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Before Darna becomes Darna, she is an ordinary girl named Narda first

By John Michael F. OdtohanPublished about a month ago 3 min read
Darna is a Filipino superheroine serving as an iconic character in Philippine pop culture.

Conforming to the macabre adoration with macho-egotistical action stars became a prerequisite in a male-dominated household. Yet, growing with a queer heart, I had canonized Darna as a standard of my choice. I cravenly put on hand-made costumes resembling Darna, almost choked in a yakee gumball, and reimagined scenes from a recently-released episode. My paranoid parents took this interest hysterically, but in my case, I wanted to be like Darna—her femininity reflecting in mine and her actions are stepping stones to a greater adventure I aspire to traverse.

Dramatic as it seems, I questioned what I can offer that is equally as good as what Darna does. I started at the basics—cleaning the house, washing the dishes, helping on the farm, and even comforting friends who were mourning the death of their pets. I jokingly uttered: "don't cry, you can just have a new one." Insensitive as it sounds, we still exchanged smiles and watched the worms fed off their pets' bodies. That moment, I felt like I could save anyone in sorrow, so I became a false hope machine, it validated what I did.

When we moved to Manila, I had been exposed in a city that seemed pretty different to how others visualized it was. The gritty landscape showed vulnerabilities evoking from people living in dark alleys, who have been failed by the societal standards that only those who have privilege can surpass. I grew compassion for these people, especially for the children whose innocence was tainted by suffering.

Motivated, I subscribed my efforts to different organizations and met people of different backgrounds. The false hope machine ignited spewing plethora of advices they do not need, furtherly talking about nonsense things. I found convenience in overlapping layers of pity, victim status, and even agreement. That's how I thought empathy works—usually concluding the scene in a rescue moment, the validation of my superheroine journey. But what I do not get, is that most of the time, people do not need rescuing, they just need to be understood and heard instead.

That what makes empathy somewhat different from sympathy—the purest form you can empathize is if you get to listen to them and we can assess the situation later on. Although sympathy can also be not wrong, because for most of us, this is the most convenient way we can offer comfort and assurance to a person. But sympathy is a band-aid fix, and without the proper understanding of the situation, your sympathy might come across as superficial. Perhaps, this is due to how most wanted to save others, be a hero for them, or because we feel like that is always the right thing to do.

I'd admit that when I started my affair as a journalism student, I always wanted to be the voice of the people. Documentaries from mainstream and alternative press encouraged me to continue forwarding the causes and demands of the masses. But I find it difficult to distinguish empathy and sympathy, which worries me especially if in the future, I get to cover heavy stories. For instance, a relative of EJK victim cried during our interview for a documentary we were producing at that time. I had no definite direction on what to do, but frankly, you do not need to hysterically do anything, but just listen to them. After all, these people, regardless of their situation, still are human beings. And we get to minimize the harm we might inflict to them.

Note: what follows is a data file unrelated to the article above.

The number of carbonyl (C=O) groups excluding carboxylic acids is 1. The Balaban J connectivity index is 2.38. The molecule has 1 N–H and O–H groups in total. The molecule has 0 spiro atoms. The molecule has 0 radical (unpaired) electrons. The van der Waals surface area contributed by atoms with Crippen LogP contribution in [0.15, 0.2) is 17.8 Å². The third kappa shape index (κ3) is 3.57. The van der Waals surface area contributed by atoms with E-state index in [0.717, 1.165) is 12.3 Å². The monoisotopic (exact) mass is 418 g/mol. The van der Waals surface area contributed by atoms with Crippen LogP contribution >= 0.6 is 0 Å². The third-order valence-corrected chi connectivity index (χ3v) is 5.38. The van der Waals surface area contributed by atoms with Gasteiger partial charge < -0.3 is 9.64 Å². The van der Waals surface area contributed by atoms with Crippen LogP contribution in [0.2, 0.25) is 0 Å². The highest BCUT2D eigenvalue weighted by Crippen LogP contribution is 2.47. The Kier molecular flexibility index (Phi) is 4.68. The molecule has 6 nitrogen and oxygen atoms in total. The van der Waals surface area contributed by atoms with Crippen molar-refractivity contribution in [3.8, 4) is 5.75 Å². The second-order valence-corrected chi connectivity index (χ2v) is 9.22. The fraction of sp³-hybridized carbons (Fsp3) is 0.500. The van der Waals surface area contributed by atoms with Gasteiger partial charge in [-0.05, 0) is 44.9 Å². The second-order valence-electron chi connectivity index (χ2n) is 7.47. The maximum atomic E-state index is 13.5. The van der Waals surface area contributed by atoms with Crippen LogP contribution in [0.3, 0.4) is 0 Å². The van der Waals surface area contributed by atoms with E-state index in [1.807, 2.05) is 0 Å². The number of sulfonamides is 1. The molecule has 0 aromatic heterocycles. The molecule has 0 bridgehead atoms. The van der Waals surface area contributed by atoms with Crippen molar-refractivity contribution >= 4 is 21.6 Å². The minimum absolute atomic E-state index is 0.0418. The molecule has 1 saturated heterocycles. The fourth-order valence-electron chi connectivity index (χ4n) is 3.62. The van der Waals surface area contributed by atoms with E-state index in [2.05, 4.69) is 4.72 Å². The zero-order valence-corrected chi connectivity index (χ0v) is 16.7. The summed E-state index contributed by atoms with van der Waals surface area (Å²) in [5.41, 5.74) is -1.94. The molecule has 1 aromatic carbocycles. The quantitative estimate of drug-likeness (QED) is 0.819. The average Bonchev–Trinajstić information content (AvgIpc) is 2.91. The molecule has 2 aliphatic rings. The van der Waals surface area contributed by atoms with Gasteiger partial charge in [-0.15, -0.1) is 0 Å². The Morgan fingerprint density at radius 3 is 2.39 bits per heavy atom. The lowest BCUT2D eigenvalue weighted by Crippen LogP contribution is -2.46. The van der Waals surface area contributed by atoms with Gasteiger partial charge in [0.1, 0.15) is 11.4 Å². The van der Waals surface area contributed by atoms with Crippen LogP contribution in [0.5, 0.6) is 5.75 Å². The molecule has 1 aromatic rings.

In the end, the talk about sympathy and empathy always find a familiar way going back to me. It has woven a kind of embrace in the grotesque sculpture of what life I plan to become. But what we have right now left me grappling with understanding that it always end up in providing people a space to breathe and process their feelings. That is when we get to transform our relationships with others and our emotions as well.

After all, before Darna becomes Darna, she is an ordinary girl named Narda first. Narda's experiences and struggles become her weapon to pursue on amplifying spaces and hearing the plea amid the chaos brought by both human and immortal rivals. Her ordinary lived became an instrument into fostering a solution that could potentially offer a great chamber for people's safety. Simply, what we have right now, all our ability is a great treasure in understanding what other people experience. Not all the time, we are the Darna we envision, we can still be as powerful as we can even if we are a Narda in our possession.


  1. Darna is a Filipino superheroine serving as a symbol of heroism, patriotism, and justice.
  2. Narda is her mortal alter ego of Darna. Narda becomes Darna when she swallows a white stone and shouts the word, "Darna!"
  3. Ding is the boy sibling of Narda.

heroes and villains

About the Creator

John Michael F. Odtohan

A writer, student journalist, advocate for queer rights, and aspires to work in film and TV production. Fly high, Trans Pinay!

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    John Michael F. OdtohanWritten by John Michael F. Odtohan

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